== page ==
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Then, $psql users < users.sql or manually paste them to your psql console after you login to it.

-- users.sql
CREATE TABLE users(
  id VARCHAR(255) PRIMARY KEY,
  first_name VARCHAR(255) NOT NULL,
  last_name VARCHAR(255) NOT NULL,
  date_of_birth Date NOT NULL
);

INSERT INTO users VALUES
   ('steadylearner', 'steady', 'learner', 'yours');
INSERT INTO users VALUES
    ('mybirthdayisblackfriday', 'mybirthdayis', 'blackfriday', '2019-11-25');
INSERT INTO users VALUES
    ('mybirthdayisnotblackfriday', 'mybirthdayis', 'notblackfriday', '2019-11-26');
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You can save those data from Postgresql with $pg_dump users > users.sql later.

The database setup is ready. Create a new Rust project to use the data and learn how to use Tonic.

$cargo new user
$cd user
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Make .env file first in the folder to proetct your database login information. Refer to this command.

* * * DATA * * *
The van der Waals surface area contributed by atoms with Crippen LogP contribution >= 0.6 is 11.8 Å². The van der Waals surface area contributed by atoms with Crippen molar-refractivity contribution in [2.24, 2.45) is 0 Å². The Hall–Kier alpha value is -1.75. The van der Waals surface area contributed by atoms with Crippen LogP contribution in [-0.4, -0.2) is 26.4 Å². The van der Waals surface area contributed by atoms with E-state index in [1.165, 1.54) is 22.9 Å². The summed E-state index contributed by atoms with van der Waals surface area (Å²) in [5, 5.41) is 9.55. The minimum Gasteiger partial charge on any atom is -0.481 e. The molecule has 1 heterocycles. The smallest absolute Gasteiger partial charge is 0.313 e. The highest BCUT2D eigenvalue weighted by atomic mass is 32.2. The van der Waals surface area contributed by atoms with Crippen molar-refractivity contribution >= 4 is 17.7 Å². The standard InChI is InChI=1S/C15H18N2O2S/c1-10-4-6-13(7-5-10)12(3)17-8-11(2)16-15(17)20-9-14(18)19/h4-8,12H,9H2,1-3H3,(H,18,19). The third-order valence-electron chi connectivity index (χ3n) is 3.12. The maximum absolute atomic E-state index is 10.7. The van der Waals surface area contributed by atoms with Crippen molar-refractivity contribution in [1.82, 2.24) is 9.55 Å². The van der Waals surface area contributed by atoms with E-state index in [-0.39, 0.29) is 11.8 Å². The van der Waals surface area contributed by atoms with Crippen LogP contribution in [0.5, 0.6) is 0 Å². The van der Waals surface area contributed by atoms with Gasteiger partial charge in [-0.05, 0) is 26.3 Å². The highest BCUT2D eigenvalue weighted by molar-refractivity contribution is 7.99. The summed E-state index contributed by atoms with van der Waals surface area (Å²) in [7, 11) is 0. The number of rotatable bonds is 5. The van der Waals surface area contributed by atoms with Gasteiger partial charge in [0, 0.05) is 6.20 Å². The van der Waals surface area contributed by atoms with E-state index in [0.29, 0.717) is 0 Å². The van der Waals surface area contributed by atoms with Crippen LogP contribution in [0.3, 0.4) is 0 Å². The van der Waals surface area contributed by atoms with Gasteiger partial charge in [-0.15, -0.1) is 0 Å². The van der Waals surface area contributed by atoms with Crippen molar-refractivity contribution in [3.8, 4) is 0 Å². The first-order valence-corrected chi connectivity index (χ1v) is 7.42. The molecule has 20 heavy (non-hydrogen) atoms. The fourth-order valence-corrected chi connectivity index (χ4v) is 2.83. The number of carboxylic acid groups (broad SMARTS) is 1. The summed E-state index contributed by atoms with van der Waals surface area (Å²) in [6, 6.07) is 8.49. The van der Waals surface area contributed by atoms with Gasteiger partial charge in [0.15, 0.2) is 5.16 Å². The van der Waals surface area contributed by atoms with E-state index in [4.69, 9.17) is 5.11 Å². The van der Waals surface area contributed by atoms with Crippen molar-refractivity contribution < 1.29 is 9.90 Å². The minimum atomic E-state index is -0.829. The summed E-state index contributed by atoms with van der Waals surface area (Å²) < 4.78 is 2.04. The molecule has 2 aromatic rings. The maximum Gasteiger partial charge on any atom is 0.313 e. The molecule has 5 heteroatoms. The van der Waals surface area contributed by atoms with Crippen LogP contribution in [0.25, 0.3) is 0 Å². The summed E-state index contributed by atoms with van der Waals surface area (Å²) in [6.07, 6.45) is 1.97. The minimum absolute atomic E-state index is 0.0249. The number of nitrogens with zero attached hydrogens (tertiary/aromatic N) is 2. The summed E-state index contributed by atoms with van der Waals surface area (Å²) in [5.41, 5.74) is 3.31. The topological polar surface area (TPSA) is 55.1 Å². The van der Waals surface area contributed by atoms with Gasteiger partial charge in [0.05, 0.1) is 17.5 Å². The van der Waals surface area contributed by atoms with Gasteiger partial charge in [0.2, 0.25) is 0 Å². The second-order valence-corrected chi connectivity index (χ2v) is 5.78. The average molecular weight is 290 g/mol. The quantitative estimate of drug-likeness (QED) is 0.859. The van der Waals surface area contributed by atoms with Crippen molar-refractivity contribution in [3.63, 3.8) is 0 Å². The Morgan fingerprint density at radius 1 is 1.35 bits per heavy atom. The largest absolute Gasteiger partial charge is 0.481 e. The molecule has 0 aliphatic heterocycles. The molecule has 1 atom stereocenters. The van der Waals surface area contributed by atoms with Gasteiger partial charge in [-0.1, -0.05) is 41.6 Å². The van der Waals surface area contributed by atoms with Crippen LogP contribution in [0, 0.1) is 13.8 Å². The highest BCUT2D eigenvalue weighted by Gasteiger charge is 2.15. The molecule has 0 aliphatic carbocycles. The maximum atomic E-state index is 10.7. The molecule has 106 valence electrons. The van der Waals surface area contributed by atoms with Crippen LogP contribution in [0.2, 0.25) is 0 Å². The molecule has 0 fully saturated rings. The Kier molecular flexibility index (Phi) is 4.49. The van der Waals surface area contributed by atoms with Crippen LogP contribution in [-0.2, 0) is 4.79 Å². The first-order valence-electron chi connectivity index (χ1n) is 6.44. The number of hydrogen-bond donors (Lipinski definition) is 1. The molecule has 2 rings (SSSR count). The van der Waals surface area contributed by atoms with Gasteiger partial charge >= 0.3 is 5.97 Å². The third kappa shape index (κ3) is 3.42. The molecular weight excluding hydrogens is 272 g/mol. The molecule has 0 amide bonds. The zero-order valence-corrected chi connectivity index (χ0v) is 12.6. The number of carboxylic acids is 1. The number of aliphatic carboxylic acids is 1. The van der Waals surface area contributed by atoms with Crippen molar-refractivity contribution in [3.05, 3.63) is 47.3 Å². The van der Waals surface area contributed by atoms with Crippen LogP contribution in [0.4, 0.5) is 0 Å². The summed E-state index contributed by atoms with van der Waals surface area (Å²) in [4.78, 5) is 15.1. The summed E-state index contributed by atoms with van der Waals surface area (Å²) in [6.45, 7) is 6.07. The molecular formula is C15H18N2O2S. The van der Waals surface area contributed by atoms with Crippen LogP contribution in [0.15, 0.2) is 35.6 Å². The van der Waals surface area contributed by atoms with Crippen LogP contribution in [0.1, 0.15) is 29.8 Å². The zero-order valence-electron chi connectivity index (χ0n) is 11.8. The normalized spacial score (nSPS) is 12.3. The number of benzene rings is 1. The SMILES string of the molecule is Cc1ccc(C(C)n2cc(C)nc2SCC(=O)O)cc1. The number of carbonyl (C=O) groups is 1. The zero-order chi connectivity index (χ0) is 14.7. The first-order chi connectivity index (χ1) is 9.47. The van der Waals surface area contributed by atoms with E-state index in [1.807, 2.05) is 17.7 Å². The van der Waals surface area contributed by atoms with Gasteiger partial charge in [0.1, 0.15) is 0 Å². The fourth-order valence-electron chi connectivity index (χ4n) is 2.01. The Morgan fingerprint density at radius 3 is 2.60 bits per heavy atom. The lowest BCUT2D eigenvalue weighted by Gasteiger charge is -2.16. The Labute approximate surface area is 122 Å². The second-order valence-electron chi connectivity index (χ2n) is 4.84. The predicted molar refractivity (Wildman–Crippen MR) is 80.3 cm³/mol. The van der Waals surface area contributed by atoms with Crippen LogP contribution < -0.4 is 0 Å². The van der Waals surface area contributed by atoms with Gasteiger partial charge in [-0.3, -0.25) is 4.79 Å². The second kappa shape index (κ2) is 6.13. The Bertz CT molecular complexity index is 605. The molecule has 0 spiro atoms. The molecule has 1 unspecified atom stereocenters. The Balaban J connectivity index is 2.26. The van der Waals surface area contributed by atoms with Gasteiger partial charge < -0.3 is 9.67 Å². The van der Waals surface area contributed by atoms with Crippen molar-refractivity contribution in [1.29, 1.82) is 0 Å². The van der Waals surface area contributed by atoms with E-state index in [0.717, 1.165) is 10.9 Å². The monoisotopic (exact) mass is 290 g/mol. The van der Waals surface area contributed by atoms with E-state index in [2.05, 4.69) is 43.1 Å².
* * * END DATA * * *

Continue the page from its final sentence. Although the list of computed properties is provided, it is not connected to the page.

$echo DATABASE_URL=postgres://postgres:postgres@localhost/grpc > .env
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2. Define the CRUD gRPC service

We prepared minimal set up for this blog post in the previous part. We will define the gRPC service with the method request and response types. We will use protocol buffers for the user data we made before with Postgresql.

We will make .proto files in proto folder. Use this commands.

$mkdir proto
$touch proto/user.proto
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Then, first we will define our package name, which is what Tonic uses when including your protos in the client and server applications. It will be user.

syntax = "proto3";
package user;
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Then, we wil define our Crud service. This service will contain the actual RPC calls. We will use them for the Rust Tonic CRUD example.